After years of the same old Christmas carols, the holiday hymns do start to run together. But whether you’re the world’s biggest Santa-fan or a grouchy Ebenezer Scrooge, there’s still a little magic to be found in every classical Christmas tune.
On this Saturday’s episode of Second Inversion: not your cookie-cutter Christmas carols. We’ll hear music from composers who like to bend the rules, break the mold, and spike the eggnog. From a Twin Peaks Christmas mashup to a very UNsilent night, we’ll hear how composers today are reimagining holiday music.
Reflection is an important part of any spirituality or faith, whether that takes the form of prayer, meditation, or—for many people—music.
On this Saturday’s episode of Second Inversion: heavenly voices. We’re exploring sacred and spiritual works from contemporary composers. From the strum of the harp to the ringing of bells, we’ll hear songs of the angels and visions of divine. Plus, one composer’s “postcard” from heaven.
The life of a musician is filled with many travels: glamorous nights spent performing in cities all over the world, and long days spent—well, at the airport.
On this Saturday’s episode of Second Inversion, we’re exploring music inspired by the thrill of travel—and the tedious process of actually getting to your destination. We’ll hear music of airplanes, airports, and of course, the accompanying jet lag. Please place your seat backs and tray tables in their full, upright position.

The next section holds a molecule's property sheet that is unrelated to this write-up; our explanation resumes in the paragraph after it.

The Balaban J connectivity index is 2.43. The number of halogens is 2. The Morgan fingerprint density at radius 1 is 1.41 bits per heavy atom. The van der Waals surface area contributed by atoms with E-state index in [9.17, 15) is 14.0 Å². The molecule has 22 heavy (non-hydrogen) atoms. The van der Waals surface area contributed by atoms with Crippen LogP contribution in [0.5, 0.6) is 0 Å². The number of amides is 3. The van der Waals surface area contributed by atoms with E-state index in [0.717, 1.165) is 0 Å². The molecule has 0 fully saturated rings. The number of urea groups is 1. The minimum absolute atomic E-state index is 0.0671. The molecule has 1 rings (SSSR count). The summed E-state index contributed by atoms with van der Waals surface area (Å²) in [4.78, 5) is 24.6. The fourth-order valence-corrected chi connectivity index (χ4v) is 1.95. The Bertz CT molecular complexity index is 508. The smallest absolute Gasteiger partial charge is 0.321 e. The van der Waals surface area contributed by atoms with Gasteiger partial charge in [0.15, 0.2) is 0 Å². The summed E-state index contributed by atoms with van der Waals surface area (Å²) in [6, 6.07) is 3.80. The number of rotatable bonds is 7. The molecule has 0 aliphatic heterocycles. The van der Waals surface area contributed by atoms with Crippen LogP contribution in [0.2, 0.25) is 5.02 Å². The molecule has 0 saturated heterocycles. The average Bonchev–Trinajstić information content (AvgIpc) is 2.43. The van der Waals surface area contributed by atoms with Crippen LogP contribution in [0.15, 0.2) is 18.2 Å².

We often think of classical music as kind of the opposite of folk music. Classical music values complexity, precision, and perfection—it runs counter to some of the warmth, immediacy, and community-oriented aspects that are so central to folk music.
And yet, classical composers across history have found inspiration in folk traditions the world over. On this week’s episode, we’ll explore modern takes on classic folk tunes from around the globe. Tune in for a Navajo corn-grinding chant, folk songs from the women of Haiti, traditional wedding tunes from the Danish island of Fanø, and an instrument used to communicate with the ancestral spirits of the Shona people.
America is a melting pot—and so is our music. From folk to jazz, pop, classical, and the avant-garde, American music has always been a merging of different cultures, influences, and ideas. And as you travel to different parts of the country, you find each region has its own unique music to share and story to tell.
On this week’s episode of Second Inversion, we’re taking a road trip around the U.S. We’re exploring music from the people and places that make up our country. We’ll hear music inspired by coal miners in Pennsylvania, stories of slavery in the American South, sounds from the Pacific Crest Trail, and songs of the Alaska Natives.